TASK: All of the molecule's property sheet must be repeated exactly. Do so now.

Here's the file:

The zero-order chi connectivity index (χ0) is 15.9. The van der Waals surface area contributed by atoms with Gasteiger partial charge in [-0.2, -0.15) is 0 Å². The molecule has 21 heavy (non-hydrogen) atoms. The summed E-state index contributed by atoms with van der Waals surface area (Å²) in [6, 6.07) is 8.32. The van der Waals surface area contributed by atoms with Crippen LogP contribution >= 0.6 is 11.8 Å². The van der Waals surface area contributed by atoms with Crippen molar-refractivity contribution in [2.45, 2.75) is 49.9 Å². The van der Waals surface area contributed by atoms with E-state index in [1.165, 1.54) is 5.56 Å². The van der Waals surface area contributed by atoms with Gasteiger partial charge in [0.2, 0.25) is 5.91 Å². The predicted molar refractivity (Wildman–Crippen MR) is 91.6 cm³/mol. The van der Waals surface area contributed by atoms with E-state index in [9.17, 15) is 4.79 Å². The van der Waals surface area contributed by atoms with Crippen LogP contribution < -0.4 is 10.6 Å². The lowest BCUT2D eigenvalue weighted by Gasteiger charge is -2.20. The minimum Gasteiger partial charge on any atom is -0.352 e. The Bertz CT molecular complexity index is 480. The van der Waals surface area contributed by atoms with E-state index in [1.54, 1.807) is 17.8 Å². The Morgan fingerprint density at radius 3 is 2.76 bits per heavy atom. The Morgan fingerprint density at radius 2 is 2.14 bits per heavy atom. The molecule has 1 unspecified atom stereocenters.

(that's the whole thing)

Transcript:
The zero-order chi connectivity index (χ0) is 15.9. The van der Waals surface area contributed by atoms with Gasteiger partial charge in [-0.2, -0.15) is 0 Å². The molecule has 21 heavy (non-hydrogen) atoms. The summed E-state index contributed by atoms with van der Waals surface area (Å²) in [6, 6.07) is 8.32. The van der Waals surface area contributed by atoms with Crippen LogP contribution >= 0.6 is 11.8 Å². The van der Waals surface area contributed by atoms with Crippen molar-refractivity contribution in [2.45, 2.75) is 49.9 Å². The van der Waals surface area contributed by atoms with E-state index in [1.165, 1.54) is 5.56 Å². The van der Waals surface area contributed by atoms with Gasteiger partial charge in [0.2, 0.25) is 5.91 Å². The predicted molar refractivity (Wildman–Crippen MR) is 91.6 cm³/mol. The van der Waals surface area contributed by atoms with E-state index in [9.17, 15) is 4.79 Å². The van der Waals surface area contributed by atoms with Crippen LogP contribution < -0.4 is 10.6 Å². The lowest BCUT2D eigenvalue weighted by Gasteiger charge is -2.20. The minimum Gasteiger partial charge on any atom is -0.352 e. The Bertz CT molecular complexity index is 480. The van der Waals surface area contributed by atoms with E-state index in [1.54, 1.807) is 17.8 Å². The Morgan fingerprint density at radius 3 is 2.76 bits per heavy atom. The Morgan fingerprint density at radius 2 is 2.14 bits per heavy atom. The molecule has 1 unspecified atom stereocenters.